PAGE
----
The governments of many countries recommend their citizens to be highly careful during tourist trips to Russia. In some countries, tourists are advised not to go to Russia at all.
In China, officials advise tourists to watch out for ticks in the Urals. In Ireland, people are warned about ice on the roads, whereas the authorities of Canada recommend tourists not to drink with strangers. Australian Foreign Ministry recommends not to chat with Russians on the Internet, as new acquaintances may try to obtain money for a would-be trip to Australia that may never materialize.
The Chinese are advised not to travel to Russia on April 20, Adolf Hitler's birthday, not to fall victims of neo-Nazis. The authorities of Canada recommend tourists not to make friends with Russians in bars and to keep an eye on their food and drinks. Canadian officials fear that Russians may add psychotropic substances to food or drinks to rob tourists from Canada.
Officials with the Foreign Minister of Ireland recommend tourists to wear non-slippery shoes for traveling to Russia in winter.
Chairman of the Committee for Inbound Tourism, Alexander Kurnosov, noted that such messages may stop about ten percent of tourists from traveling to Russia.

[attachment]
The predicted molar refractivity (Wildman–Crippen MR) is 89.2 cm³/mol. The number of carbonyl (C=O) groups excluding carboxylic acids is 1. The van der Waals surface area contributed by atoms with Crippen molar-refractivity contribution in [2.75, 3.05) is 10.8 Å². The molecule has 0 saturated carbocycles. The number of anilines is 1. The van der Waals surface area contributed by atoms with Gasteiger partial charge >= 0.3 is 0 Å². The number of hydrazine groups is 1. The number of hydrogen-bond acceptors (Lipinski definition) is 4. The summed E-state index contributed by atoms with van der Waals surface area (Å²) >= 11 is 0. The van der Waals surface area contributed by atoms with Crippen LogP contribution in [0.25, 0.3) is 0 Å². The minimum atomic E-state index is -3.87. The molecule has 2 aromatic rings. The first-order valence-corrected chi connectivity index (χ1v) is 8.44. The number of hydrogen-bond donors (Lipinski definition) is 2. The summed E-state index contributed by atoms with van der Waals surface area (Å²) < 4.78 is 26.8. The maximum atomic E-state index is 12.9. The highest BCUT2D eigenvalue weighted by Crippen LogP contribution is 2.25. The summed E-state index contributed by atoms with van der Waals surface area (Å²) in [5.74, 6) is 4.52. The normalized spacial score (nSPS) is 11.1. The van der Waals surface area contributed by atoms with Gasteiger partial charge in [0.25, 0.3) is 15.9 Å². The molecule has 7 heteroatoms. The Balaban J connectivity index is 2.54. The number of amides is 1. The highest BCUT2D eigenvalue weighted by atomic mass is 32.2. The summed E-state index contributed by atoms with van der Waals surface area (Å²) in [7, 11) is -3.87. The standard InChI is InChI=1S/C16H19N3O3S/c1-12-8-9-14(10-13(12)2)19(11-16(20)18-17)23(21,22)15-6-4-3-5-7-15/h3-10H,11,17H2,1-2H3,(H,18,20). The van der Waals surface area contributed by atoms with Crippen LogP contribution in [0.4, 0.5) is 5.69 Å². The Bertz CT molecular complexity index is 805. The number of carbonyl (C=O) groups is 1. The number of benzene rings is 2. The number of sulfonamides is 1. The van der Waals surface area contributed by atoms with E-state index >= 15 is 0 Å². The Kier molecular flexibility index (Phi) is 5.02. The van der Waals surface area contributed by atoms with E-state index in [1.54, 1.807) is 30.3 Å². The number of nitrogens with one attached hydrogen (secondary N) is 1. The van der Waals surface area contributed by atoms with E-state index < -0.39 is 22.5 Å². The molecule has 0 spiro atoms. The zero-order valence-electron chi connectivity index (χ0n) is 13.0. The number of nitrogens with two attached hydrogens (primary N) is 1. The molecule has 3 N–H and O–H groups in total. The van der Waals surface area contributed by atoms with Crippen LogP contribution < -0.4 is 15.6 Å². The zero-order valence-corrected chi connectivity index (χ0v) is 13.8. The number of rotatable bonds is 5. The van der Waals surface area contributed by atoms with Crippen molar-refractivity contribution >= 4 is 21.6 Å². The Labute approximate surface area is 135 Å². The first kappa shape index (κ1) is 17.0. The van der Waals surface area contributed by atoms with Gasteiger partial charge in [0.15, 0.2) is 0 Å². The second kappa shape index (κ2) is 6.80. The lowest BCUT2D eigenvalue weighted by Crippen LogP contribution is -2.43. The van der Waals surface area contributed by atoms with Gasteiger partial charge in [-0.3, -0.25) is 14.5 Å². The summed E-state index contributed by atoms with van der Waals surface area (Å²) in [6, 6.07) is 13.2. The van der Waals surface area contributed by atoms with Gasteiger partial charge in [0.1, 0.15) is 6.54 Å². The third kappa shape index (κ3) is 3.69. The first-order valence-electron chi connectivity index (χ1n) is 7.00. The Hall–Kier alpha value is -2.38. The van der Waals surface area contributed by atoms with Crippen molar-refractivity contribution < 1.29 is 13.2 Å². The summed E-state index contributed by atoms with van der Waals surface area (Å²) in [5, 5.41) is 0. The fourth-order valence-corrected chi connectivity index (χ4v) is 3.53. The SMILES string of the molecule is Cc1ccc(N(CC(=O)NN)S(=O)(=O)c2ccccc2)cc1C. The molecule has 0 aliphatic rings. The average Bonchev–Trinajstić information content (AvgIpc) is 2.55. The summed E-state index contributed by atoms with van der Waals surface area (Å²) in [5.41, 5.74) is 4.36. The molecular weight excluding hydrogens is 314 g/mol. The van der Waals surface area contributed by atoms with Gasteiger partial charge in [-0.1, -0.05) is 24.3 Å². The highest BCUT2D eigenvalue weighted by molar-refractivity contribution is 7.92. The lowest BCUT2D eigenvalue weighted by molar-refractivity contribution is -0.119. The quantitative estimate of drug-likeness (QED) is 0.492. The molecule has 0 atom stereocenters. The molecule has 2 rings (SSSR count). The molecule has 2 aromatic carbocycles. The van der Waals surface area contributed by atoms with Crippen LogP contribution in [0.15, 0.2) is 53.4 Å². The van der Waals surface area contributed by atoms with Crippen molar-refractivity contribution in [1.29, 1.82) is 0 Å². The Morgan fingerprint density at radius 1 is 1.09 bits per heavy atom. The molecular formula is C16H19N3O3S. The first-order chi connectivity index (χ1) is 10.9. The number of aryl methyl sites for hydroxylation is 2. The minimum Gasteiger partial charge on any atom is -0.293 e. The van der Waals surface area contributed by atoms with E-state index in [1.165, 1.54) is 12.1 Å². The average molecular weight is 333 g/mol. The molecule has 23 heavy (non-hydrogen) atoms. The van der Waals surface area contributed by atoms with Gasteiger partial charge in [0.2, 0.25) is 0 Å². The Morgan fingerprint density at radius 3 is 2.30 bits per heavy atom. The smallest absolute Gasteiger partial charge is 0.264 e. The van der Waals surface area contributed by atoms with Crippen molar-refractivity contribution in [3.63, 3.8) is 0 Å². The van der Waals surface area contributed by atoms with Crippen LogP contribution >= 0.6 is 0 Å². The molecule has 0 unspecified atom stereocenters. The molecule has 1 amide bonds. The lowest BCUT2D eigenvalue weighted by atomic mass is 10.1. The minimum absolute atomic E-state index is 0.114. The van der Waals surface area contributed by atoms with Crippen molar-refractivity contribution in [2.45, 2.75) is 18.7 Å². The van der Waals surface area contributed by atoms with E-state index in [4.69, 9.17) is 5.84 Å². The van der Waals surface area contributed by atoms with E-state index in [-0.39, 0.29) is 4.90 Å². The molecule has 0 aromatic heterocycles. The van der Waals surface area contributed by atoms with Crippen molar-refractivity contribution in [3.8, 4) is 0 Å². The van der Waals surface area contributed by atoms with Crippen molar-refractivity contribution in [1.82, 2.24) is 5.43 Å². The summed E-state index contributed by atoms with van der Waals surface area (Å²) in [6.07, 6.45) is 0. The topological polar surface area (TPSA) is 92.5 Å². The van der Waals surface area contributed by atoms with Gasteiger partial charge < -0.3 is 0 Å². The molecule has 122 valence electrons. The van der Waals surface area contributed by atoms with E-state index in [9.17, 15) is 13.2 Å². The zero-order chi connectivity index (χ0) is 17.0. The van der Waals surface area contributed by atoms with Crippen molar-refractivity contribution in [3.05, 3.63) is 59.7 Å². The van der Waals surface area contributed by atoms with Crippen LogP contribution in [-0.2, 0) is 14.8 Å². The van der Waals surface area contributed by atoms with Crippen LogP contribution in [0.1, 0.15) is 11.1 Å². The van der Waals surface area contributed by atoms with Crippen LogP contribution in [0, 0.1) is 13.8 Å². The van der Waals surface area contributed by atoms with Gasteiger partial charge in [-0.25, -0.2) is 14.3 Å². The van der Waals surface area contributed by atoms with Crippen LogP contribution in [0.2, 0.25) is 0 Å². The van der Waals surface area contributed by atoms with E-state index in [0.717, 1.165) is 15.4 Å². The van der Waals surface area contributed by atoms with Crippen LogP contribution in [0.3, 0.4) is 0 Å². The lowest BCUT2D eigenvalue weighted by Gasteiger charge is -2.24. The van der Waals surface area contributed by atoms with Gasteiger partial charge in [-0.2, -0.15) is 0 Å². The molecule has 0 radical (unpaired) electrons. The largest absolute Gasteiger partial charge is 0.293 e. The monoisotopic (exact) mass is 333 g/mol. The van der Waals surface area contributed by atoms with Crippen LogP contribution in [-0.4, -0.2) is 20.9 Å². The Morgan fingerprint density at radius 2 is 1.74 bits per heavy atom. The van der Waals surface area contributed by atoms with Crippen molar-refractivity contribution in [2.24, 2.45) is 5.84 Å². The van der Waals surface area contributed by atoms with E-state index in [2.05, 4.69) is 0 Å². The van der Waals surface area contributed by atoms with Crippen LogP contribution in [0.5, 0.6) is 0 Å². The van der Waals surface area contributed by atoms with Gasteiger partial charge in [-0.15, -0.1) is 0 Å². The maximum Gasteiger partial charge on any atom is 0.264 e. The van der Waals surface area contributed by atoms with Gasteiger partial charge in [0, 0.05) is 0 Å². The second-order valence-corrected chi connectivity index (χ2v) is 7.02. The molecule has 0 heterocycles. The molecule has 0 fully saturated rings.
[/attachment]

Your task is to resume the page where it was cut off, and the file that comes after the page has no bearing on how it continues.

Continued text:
It is an open secret that the Western perception of Russia has little to do with reality. Unfortunately, many foreigners think of Russia in the context of the powerful media propaganda and cold war dogmas. Many Russians who were born in the Soviet Union are amazed at the hypertrophied patriotism of American citizens and their poor knowledge of history.
It's unpleasant to realize that foreigners think nonsense about Russia and its people. Unfortunately, this nonsense and rumors form the reputation of our country and citizens abroad. The cult of matryoshkas, ushankas (hat with earflaps), balalaikas and bears is ineradicable in the minds of most Americans.
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